Will you be anywhere near Baltimore on 9-10 October?
The Book of Bad Things), Tracy Baptiste (The Jumbies) Mary Downing Hahn,and Ronald L. Smith will all be sharing their insights!
From the Kidlitcon program, here's the description.
"Middle School can be a scary place, and there are scary books aplenty for readers 9-12. But what is too much for one reader is just right for another. If you are in the business of recommending horror books to kids, this is a panel for you! The panelists will talk about the unease that some people feel about books written for middle grade kids that are actually scary, and how reviewers can communicate levels of scariness to gate-keepers; the ways that horror can get at some of the anxieties of kids beginning to learn about themselves and the world; and the sensitivities and empathy often found in horror fiction, buried beneath the fanged weirdness."
So, for Mystery Thursday, here are two new horror books!
Smith, Ronald L. Hoodoo
September 1st 2015 by Clarion Books
E ARC from Netgalley.com
Hoodoo's family all know much more about practicing folk magic than he does, but they don't seem to want to teach him very much. Mama Frances and Aunt Jelly take care of Hoodoo (his father left the family, and his mother is dead), but keep much of his background from him even after a crow talks to him! When he and his friend Bunny go to the fair on the day that "colored people" are allowed to go, he consults a fortune teller who gives him some insight-- there is a creepy Stranger in town of whom Hoodoo is wary, and Mrs. Snuff tells him his family is in danger, but doesn't give him many details. He visits her home and finds a book of magical information that explains some of the phrases he has heard. "Mandragore" is a talisman, the left hand of a man hanged for murder. The Stranger wants this, and because of a collection of family circumstances, Hoodoo has one. When the Stranger is responsible for the death of someone close to Hoodoo, he decides that even though killing is wrong, he must do away with the force of evil that has come to his town, and in doing so, begins to understand more about the powers that have come to him through his family. (Sorry about the lack of details, but there are some twists that I don't want to give away!)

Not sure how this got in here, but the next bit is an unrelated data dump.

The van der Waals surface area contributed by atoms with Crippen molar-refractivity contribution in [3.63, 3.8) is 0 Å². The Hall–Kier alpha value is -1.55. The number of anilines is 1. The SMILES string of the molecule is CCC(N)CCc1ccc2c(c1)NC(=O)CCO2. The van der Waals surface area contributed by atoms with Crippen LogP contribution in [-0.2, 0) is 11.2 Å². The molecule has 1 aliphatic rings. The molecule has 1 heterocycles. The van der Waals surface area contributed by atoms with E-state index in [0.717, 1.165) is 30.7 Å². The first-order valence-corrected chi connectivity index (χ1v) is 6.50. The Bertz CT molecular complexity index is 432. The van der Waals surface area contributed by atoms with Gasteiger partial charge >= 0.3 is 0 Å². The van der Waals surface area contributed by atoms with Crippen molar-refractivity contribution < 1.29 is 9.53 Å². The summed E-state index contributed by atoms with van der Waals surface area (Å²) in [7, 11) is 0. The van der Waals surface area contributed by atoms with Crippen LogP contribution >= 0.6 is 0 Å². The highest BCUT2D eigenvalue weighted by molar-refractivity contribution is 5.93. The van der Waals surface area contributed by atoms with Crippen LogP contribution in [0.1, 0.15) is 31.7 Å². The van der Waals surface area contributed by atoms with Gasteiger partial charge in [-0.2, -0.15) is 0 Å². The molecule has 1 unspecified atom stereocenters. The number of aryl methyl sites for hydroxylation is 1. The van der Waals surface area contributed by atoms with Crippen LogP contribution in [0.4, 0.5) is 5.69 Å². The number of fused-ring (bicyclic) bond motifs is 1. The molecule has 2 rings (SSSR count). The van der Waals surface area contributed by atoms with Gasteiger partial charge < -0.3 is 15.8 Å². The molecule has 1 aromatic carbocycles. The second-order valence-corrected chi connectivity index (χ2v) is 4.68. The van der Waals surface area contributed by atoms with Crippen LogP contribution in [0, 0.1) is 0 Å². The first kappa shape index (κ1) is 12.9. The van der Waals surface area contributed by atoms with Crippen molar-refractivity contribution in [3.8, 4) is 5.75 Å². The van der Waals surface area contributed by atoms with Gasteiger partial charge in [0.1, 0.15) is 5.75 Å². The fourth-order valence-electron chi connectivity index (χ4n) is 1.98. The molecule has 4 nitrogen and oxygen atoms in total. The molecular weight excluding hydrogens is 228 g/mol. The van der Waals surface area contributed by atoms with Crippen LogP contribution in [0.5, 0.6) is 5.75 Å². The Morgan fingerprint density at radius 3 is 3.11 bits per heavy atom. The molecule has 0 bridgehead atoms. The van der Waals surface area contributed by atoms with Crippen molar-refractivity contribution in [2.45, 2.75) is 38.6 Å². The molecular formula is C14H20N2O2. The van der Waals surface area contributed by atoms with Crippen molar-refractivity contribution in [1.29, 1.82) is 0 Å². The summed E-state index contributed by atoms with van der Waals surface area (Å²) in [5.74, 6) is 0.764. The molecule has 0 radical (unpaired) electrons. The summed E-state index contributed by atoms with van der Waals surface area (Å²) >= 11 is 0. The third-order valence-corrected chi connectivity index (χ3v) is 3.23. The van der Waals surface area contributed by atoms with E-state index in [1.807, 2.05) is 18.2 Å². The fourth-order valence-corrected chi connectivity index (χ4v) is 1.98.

Strengths: It would never have occurred to me to read about demons, but my students like book such as Darren Shan's Demonata series, so they will find the Stranger appealing. This takes a while to build the suspense, but once the secret is revealed and Hoodoo embarks on his mission, this gets good and creepy.The Alabama setting, and information about this place in the world in the 1930s is interesting. Hoodoo and his family are likable characters, and it's easy to suspend disbelief when it comes to the magic. This would go nicely with Serafina and the Black Cloak.
Weaknesses: The beginning of the book is not as scary as the end, and my readers like books to embrace whatever tone they intend to take from the beginning. I was annoyed by Hoodoo's repeated use of "if you didn't know" when defining items, but that didn't continue for too long. This would have been more successful for me if Hoodoo had known more of the details of his family's magic, and of the severity of the situation facing him. I have a feeling that if Mama Frances had explained it earlier on, she would have made it seem really creepy!